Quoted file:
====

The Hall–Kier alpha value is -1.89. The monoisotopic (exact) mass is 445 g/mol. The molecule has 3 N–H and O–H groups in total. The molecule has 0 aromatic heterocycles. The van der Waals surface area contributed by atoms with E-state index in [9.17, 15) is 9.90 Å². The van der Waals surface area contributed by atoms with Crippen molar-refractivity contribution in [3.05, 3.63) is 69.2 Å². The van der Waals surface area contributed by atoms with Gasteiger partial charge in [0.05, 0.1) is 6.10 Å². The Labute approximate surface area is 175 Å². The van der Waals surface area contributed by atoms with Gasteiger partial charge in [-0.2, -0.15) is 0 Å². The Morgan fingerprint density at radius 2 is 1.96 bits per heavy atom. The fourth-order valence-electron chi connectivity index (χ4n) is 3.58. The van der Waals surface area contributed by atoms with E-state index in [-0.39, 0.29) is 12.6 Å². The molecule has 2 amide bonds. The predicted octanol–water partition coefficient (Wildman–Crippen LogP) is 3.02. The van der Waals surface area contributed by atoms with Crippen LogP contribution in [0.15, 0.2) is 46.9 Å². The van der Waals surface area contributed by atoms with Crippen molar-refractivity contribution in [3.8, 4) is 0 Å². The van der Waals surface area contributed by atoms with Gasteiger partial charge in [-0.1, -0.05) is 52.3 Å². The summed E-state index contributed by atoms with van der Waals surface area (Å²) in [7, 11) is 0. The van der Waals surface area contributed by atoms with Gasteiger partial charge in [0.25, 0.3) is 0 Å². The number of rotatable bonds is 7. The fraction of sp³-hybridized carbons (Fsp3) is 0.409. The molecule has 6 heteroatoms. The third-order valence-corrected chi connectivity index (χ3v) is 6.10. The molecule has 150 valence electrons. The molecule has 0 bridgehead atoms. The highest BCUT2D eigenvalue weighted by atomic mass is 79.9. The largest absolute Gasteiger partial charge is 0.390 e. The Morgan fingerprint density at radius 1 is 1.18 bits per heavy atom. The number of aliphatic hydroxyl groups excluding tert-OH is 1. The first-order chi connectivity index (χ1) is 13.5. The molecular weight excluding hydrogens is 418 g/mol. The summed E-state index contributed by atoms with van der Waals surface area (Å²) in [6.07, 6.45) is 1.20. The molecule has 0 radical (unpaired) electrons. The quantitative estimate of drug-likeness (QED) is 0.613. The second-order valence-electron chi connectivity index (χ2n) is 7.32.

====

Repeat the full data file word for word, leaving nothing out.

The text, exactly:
The Hall–Kier alpha value is -1.89. The monoisotopic (exact) mass is 445 g/mol. The molecule has 3 N–H and O–H groups in total. The molecule has 0 aromatic heterocycles. The van der Waals surface area contributed by atoms with E-state index in [9.17, 15) is 9.90 Å². The van der Waals surface area contributed by atoms with Crippen molar-refractivity contribution in [3.05, 3.63) is 69.2 Å². The van der Waals surface area contributed by atoms with Gasteiger partial charge in [0.05, 0.1) is 6.10 Å². The Labute approximate surface area is 175 Å². The van der Waals surface area contributed by atoms with Gasteiger partial charge in [-0.2, -0.15) is 0 Å². The Morgan fingerprint density at radius 2 is 1.96 bits per heavy atom. The fourth-order valence-electron chi connectivity index (χ4n) is 3.58. The van der Waals surface area contributed by atoms with E-state index in [-0.39, 0.29) is 12.6 Å². The molecule has 2 amide bonds. The predicted octanol–water partition coefficient (Wildman–Crippen LogP) is 3.02. The van der Waals surface area contributed by atoms with Crippen LogP contribution in [0.15, 0.2) is 46.9 Å². The van der Waals surface area contributed by atoms with Crippen molar-refractivity contribution in [3.8, 4) is 0 Å². The van der Waals surface area contributed by atoms with Gasteiger partial charge in [-0.1, -0.05) is 52.3 Å². The summed E-state index contributed by atoms with van der Waals surface area (Å²) in [7, 11) is 0. The van der Waals surface area contributed by atoms with Gasteiger partial charge in [0.25, 0.3) is 0 Å². The number of rotatable bonds is 7. The fraction of sp³-hybridized carbons (Fsp3) is 0.409. The molecule has 6 heteroatoms. The third-order valence-corrected chi connectivity index (χ3v) is 6.10. The molecule has 150 valence electrons. The molecule has 0 bridgehead atoms. The highest BCUT2D eigenvalue weighted by atomic mass is 79.9. The largest absolute Gasteiger partial charge is 0.390 e. The Morgan fingerprint density at radius 1 is 1.18 bits per heavy atom. The number of aliphatic hydroxyl groups excluding tert-OH is 1. The first-order chi connectivity index (χ1) is 13.5. The molecular weight excluding hydrogens is 418 g/mol. The summed E-state index contributed by atoms with van der Waals surface area (Å²) in [6.07, 6.45) is 1.20. The molecule has 0 radical (unpaired) electrons. The quantitative estimate of drug-likeness (QED) is 0.613. The second-order valence-electron chi connectivity index (χ2n) is 7.32.